iCal is a personal calendar application for Mac OS X.

iCal was first premiered at Macworld Expo on July 17, 2002, which is why its icon has that as the calendar date. (It changes to today's date when the application is running). It was initially developed under the code name "WhiteRabbit" off of Apple's Cupertino campus. It was initially released as a free download to Mac OS X 10.2 Jaguar users later that year. It is a single-window application, with a calendar in the main part of the window, and the ability to display multiple separate calendars, organized by color, at the same time. It also functioned as a simple alarm clock for your Mac, alerting you with a popup, sound, SMS message, sending an email, or running a preset application.

Prior to iCal, Apple bundled Palm Desktop software with every Macintosh. What made iCal stand out was its integration with iSync (announced at the same time), allowing you to synchronize your mobile phone, Palm PDA, or iPod with your iCal calendars. iCal also supported the vCal and WebDAV standards, allowing you to subscribe to other calendars or to publish your own on a .mac or WebDAV server or export as a vCal file. Apple also released a bunch of public calendars for users to subscribe to; holidays, movie release dates, etc. iCalShare.com was created by fans and was even cited by Apple as a success of their product.

iCal 1.5 was released for OS X 10.2 and became a part of OS X 10.3 Panther. It had some interface tweaks, such as the event inspector becoming a drawer instead of a separate window, offering a wider range of camera colors, and supporting different time zones on an event-by-event basis or setting a time zone for the entire application.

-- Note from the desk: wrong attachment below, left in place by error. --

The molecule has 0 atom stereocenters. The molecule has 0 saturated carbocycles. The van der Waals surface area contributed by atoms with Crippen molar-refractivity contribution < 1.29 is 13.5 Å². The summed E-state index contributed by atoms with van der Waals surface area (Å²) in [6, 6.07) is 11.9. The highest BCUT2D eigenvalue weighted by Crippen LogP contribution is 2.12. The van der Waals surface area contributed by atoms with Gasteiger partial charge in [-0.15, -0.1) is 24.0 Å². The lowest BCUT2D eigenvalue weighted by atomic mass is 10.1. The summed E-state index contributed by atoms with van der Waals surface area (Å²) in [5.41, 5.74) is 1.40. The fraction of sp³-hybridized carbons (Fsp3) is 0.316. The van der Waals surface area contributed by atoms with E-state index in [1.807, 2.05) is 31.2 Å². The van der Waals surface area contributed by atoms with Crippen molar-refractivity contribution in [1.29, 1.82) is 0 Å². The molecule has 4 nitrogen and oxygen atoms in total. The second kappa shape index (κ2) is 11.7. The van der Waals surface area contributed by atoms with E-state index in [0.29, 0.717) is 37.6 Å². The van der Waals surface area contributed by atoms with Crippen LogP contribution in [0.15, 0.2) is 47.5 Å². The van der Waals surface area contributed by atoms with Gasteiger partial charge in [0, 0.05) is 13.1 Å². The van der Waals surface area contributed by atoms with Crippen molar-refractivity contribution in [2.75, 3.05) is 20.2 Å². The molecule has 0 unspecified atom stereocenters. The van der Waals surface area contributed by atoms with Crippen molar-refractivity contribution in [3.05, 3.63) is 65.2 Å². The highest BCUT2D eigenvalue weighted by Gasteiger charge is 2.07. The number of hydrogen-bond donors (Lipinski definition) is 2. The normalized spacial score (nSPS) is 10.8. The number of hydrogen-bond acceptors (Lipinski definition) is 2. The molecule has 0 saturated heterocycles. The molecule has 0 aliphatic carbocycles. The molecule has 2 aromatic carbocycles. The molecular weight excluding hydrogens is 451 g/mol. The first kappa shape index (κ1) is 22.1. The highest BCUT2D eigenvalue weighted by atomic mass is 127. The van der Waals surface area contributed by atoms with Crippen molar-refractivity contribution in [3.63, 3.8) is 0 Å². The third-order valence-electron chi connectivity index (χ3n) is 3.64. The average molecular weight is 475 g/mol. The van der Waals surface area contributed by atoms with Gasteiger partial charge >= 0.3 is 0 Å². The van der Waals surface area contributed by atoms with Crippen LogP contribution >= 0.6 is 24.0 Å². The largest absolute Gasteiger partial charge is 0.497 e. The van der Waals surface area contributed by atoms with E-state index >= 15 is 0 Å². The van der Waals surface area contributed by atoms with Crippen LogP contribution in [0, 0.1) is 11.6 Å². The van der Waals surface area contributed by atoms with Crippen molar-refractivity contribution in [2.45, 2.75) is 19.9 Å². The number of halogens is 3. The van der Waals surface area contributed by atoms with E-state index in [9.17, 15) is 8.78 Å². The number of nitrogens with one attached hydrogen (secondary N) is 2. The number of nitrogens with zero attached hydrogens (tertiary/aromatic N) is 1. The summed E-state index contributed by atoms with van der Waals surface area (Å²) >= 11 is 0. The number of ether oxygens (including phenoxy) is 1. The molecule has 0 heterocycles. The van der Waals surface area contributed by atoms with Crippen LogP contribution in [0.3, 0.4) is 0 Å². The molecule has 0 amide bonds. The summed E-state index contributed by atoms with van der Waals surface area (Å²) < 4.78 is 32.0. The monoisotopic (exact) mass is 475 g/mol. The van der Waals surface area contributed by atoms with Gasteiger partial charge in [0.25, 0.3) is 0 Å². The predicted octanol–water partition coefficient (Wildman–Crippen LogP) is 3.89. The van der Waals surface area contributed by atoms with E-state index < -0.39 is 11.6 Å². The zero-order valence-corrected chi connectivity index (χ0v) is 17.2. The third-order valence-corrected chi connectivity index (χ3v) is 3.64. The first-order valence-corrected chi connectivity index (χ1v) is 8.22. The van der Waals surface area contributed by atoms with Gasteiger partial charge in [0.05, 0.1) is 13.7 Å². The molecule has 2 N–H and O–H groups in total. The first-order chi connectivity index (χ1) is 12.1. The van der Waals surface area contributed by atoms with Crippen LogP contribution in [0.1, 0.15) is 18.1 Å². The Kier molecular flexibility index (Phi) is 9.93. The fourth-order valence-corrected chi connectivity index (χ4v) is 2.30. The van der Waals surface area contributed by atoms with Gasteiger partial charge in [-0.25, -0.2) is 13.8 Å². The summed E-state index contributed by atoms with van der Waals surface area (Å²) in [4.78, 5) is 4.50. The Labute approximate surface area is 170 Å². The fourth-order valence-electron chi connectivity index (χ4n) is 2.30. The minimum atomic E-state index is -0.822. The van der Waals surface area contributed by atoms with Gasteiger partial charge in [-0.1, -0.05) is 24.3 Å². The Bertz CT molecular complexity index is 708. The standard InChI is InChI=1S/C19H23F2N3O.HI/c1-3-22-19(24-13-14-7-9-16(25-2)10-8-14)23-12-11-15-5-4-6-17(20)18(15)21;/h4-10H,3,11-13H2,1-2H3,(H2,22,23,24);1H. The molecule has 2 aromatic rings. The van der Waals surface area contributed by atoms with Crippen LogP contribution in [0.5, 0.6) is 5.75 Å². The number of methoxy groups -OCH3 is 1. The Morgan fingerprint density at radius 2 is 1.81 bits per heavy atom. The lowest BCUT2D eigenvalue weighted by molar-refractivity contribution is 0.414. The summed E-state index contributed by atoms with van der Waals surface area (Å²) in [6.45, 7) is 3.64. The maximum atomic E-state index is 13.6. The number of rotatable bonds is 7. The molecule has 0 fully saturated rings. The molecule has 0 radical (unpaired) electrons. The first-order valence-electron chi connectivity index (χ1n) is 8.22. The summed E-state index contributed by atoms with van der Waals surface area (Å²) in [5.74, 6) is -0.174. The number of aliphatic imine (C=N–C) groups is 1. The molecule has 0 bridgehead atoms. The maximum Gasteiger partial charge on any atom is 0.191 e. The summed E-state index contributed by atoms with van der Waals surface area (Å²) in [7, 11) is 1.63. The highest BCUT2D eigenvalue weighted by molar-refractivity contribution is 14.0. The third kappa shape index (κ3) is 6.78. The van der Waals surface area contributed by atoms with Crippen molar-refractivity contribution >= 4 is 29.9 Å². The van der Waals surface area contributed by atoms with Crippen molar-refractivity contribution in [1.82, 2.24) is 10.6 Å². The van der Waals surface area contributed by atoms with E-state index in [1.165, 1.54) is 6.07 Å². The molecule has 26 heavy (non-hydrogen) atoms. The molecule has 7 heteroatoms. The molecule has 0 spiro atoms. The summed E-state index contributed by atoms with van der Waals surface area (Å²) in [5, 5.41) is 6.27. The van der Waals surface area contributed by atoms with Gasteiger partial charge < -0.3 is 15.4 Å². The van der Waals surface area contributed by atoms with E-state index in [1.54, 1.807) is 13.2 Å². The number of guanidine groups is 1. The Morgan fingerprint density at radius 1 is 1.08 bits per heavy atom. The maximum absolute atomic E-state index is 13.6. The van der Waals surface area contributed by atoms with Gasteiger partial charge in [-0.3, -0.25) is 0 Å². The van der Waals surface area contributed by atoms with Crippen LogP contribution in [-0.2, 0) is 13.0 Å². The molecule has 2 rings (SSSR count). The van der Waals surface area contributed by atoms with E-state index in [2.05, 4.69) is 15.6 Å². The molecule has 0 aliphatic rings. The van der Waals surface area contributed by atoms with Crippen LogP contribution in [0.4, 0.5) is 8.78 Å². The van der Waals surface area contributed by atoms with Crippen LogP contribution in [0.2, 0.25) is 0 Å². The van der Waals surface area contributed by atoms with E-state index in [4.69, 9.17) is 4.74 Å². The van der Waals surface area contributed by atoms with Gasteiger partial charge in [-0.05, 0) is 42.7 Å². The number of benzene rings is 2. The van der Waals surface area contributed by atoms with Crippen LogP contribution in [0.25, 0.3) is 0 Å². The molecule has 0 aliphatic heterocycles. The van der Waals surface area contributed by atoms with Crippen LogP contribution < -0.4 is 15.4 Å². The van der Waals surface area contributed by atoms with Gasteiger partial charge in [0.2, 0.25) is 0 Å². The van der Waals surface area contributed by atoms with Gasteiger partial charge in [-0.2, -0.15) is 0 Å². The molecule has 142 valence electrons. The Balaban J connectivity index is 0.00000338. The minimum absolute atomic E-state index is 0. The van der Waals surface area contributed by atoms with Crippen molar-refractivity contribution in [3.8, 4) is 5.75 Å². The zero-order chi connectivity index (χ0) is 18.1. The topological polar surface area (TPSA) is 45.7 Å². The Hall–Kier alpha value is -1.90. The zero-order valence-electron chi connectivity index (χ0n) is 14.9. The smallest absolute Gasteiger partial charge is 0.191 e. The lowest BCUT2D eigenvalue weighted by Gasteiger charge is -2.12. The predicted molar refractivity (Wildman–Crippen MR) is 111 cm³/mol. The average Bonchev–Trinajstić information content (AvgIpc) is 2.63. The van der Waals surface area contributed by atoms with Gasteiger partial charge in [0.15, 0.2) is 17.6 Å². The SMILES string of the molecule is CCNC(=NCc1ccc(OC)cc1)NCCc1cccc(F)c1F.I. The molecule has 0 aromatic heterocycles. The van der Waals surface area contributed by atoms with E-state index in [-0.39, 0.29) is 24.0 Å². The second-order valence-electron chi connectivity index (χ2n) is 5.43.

iCal 2.0 was released as part of Mac OS X 10.4 Tiger. It added a search field at the bottom of the window, and integrated with Spotlight to show events and To-Dos in the Spotlight search windows. It also let you create invitations integrated with the OS X Address Book, which would automatically update RSVPs and responses in the background. iCal 2.0 also had improved actions with Automator, a new scripting program built into OS X. It also displayed birthdays from the Address Book and had improved calendar printing options.

With Mac OS X 10.5 Leopard, Apple improved iCal as to compete with business-class applications like Microsoft Outlook and Lotus Domino. iCal 3.0 features group scheduling, allowing multiple users to edit the same calendar, using the CalDAV standard (also used by Mozilla Sunbird). OS X Server Leopard will also have an iCal server built in for this purpose. It also features better ties with OS X's Mail application, allowing you to create or view To-Dos from within Mail.

Handy tip: Drag Address Book cards onto iCal to automatically create an event with a person or group. Drag an iCal To Do item into the main calendar view to create a new event, or drag events into your To Do list.

Log in or register to write something here or to contact authors.